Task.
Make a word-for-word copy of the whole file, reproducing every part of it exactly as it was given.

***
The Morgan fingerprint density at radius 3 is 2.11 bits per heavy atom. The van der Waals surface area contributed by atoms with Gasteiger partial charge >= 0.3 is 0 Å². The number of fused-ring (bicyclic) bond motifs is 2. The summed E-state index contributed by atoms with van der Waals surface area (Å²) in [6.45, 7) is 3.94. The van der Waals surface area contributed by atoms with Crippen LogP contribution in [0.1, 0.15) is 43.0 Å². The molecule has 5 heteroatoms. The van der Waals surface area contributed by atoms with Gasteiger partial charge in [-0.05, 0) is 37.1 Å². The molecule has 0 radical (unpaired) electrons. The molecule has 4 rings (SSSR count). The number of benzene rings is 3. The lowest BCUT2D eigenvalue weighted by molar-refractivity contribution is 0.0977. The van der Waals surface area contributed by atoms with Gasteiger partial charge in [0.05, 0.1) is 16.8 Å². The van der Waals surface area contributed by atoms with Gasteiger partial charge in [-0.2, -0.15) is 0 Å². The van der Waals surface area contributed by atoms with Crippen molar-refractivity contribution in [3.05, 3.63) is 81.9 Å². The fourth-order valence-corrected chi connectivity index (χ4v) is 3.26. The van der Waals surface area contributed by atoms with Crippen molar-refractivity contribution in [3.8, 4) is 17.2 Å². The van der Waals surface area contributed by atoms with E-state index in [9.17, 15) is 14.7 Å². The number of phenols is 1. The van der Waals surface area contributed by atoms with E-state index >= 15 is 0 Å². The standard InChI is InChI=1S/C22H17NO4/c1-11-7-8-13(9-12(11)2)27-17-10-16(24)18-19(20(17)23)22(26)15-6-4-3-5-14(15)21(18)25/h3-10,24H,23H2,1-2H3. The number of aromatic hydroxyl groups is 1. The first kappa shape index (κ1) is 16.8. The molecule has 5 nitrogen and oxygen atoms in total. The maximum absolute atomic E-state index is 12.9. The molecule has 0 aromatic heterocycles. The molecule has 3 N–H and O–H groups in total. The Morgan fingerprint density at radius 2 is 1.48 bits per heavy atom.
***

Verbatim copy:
The Morgan fingerprint density at radius 3 is 2.11 bits per heavy atom. The van der Waals surface area contributed by atoms with Gasteiger partial charge >= 0.3 is 0 Å². The number of fused-ring (bicyclic) bond motifs is 2. The summed E-state index contributed by atoms with van der Waals surface area (Å²) in [6.45, 7) is 3.94. The van der Waals surface area contributed by atoms with Crippen LogP contribution in [0.1, 0.15) is 43.0 Å². The molecule has 5 heteroatoms. The van der Waals surface area contributed by atoms with Gasteiger partial charge in [-0.05, 0) is 37.1 Å². The molecule has 0 radical (unpaired) electrons. The molecule has 4 rings (SSSR count). The number of benzene rings is 3. The lowest BCUT2D eigenvalue weighted by molar-refractivity contribution is 0.0977. The van der Waals surface area contributed by atoms with Gasteiger partial charge in [0.05, 0.1) is 16.8 Å². The van der Waals surface area contributed by atoms with Gasteiger partial charge in [-0.2, -0.15) is 0 Å². The van der Waals surface area contributed by atoms with Crippen molar-refractivity contribution in [3.05, 3.63) is 81.9 Å². The fourth-order valence-corrected chi connectivity index (χ4v) is 3.26. The van der Waals surface area contributed by atoms with Crippen molar-refractivity contribution in [3.8, 4) is 17.2 Å². The van der Waals surface area contributed by atoms with E-state index in [9.17, 15) is 14.7 Å². The number of phenols is 1. The van der Waals surface area contributed by atoms with E-state index >= 15 is 0 Å². The standard InChI is InChI=1S/C22H17NO4/c1-11-7-8-13(9-12(11)2)27-17-10-16(24)18-19(20(17)23)22(26)15-6-4-3-5-14(15)21(18)25/h3-10,24H,23H2,1-2H3. The number of aromatic hydroxyl groups is 1. The first kappa shape index (κ1) is 16.8. The molecule has 5 nitrogen and oxygen atoms in total. The maximum absolute atomic E-state index is 12.9. The molecule has 0 aromatic heterocycles. The molecule has 3 N–H and O–H groups in total. The Morgan fingerprint density at radius 2 is 1.48 bits per heavy atom.